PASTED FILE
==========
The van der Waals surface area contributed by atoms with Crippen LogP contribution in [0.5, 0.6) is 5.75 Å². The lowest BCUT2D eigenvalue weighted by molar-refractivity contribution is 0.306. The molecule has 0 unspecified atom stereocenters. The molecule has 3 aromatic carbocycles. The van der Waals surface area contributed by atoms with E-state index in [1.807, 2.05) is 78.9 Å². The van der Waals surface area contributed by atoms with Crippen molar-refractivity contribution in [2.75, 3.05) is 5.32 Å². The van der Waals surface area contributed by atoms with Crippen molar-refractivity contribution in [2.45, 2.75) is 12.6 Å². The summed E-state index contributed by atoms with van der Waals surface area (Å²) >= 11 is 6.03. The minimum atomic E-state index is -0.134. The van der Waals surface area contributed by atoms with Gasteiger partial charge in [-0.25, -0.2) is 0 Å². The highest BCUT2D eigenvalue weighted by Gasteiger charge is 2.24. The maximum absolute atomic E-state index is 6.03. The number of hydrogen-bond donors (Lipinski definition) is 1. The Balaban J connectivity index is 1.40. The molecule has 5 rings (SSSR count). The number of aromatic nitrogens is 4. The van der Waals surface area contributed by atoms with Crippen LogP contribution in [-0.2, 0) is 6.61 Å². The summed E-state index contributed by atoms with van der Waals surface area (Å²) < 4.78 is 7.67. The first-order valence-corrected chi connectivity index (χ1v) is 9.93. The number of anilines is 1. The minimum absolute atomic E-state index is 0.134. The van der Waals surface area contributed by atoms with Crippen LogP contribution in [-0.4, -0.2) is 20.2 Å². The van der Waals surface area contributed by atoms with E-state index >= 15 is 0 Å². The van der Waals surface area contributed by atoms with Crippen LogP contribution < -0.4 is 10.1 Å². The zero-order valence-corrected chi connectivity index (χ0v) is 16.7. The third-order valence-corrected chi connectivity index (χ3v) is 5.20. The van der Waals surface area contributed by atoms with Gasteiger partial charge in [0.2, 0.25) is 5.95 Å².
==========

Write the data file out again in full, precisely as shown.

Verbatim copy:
The van der Waals surface area contributed by atoms with Crippen LogP contribution in [0.5, 0.6) is 5.75 Å². The lowest BCUT2D eigenvalue weighted by molar-refractivity contribution is 0.306. The molecule has 0 unspecified atom stereocenters. The molecule has 3 aromatic carbocycles. The van der Waals surface area contributed by atoms with E-state index in [1.807, 2.05) is 78.9 Å². The van der Waals surface area contributed by atoms with Crippen molar-refractivity contribution in [2.75, 3.05) is 5.32 Å². The van der Waals surface area contributed by atoms with Crippen molar-refractivity contribution in [2.45, 2.75) is 12.6 Å². The summed E-state index contributed by atoms with van der Waals surface area (Å²) >= 11 is 6.03. The minimum atomic E-state index is -0.134. The van der Waals surface area contributed by atoms with Gasteiger partial charge in [-0.25, -0.2) is 0 Å². The highest BCUT2D eigenvalue weighted by Gasteiger charge is 2.24. The maximum absolute atomic E-state index is 6.03. The number of hydrogen-bond donors (Lipinski definition) is 1. The Balaban J connectivity index is 1.40. The molecule has 5 rings (SSSR count). The number of aromatic nitrogens is 4. The van der Waals surface area contributed by atoms with Crippen LogP contribution in [-0.2, 0) is 6.61 Å². The summed E-state index contributed by atoms with van der Waals surface area (Å²) < 4.78 is 7.67. The first-order valence-corrected chi connectivity index (χ1v) is 9.93. The number of anilines is 1. The minimum absolute atomic E-state index is 0.134. The van der Waals surface area contributed by atoms with Crippen LogP contribution in [-0.4, -0.2) is 20.2 Å². The van der Waals surface area contributed by atoms with E-state index >= 15 is 0 Å². The van der Waals surface area contributed by atoms with Crippen LogP contribution < -0.4 is 10.1 Å². The zero-order valence-corrected chi connectivity index (χ0v) is 16.7. The third-order valence-corrected chi connectivity index (χ3v) is 5.20. The van der Waals surface area contributed by atoms with Gasteiger partial charge in [0.2, 0.25) is 5.95 Å².